Harrell has, however, consistently made the wrong, or not addressed at all, decisions relating to transportation. As the Seattle Times’ recent in-depth article about the “new missing link” for bicycles in that new Waterfront Park points out, we invest hundreds of millions of dollars and can’t draw a straight line with a bike lane. And how soon before we have another bridge disaster? Why is Chinatown again dissed by bypassing it altogether with an unvetted, unbudgeted, unstudied Sound Transit station alternative drawn on the back of an envelope? Why isn’t there more enforcement of “Don’t Block The Box” by vehicles doing just that, now that workers have been pressured to come back downtown? And how many more people will be killed in the Rainier Valley by the City’s silence on Sound Transit’s light rail trains hitting pedestrians because the crossings do not have the most elementary protections?

  2. Paraphrasing a WSJ headline from a day or two ago: “Seattle is Starting to Thrive Again. Just Not Near Office Buildings.”

    • It’s a strange feeling to walk amid some of downtown Seattle’s most striking urban architecture, in particular, Rainier Square tower where I so loved working, and realize that it’s probably mostly empty. I don’t know what the revitalization plan is for this area. Is there one?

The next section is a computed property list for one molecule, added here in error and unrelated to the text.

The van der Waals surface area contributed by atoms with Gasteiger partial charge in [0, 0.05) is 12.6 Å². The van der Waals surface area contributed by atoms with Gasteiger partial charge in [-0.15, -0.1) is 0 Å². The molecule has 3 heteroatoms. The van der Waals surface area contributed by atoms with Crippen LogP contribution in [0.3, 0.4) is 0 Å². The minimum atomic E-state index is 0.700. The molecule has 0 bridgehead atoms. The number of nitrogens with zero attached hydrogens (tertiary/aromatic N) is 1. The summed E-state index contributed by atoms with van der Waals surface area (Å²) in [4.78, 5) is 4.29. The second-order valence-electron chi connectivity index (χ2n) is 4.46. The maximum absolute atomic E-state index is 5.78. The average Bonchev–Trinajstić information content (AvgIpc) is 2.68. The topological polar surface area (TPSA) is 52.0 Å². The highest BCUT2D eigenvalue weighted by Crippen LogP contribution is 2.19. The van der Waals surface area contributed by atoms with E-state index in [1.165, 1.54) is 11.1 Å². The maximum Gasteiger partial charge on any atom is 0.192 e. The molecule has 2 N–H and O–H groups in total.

3. I very much appreciate this; a lifelong Seattleite it’s too easy for me to focus on everything that’s changed. There is no going back. That Seattle I knew is gone. But I don’t want to be one of those boring pessimists, so I’m grateful for this viewpoint. And the reminder of all that’s better.

  4. A most refreshing read for me. As a daily visitor to the world’s fair, I loved to see the million silver dollars and the fountains. This article gave me back some of that confidence that Seattle and area was the prime destiny of the United States. MacCaulley, Rane, Mackie, Phase Linear, and Jet City-future PhD topics worthy of understanding the course of events. I will have to power up the storage locker and check the gear for the summer tunes to be enjoyed by audiences and artists. Thanks for this better look at Elliot Bay. (Though I personaly am a Commencement Bay fan)

  5. Thank you, Dally. I agree with Mr Hurley – refreshing indeed. Most of your list works for me. I decided that David Brewster’s recent grumpiest was meant to be provocative – Lordy, I hope so!

  6. Well, I’ve changed my mind, about this “Seattle’s not so bad viewpoint. ” It IS bad and not likely to get any better anytime soon in downtown Seattle. Not after the latest City Council vote, where Kshama Sawant, Tammy Morales, Lisa Herbold and Teresa Mosqueda voted down a proposal to make drug use a simple misdemeanor. This carefully-worked out amendment, which would urge users into treatment, is too much for the far-fringe-quartet on the City Council. Sawant, in particular, knows she would never get reelected. She is seemingly determined to cram through the worst legislation possible, in her remaining moths.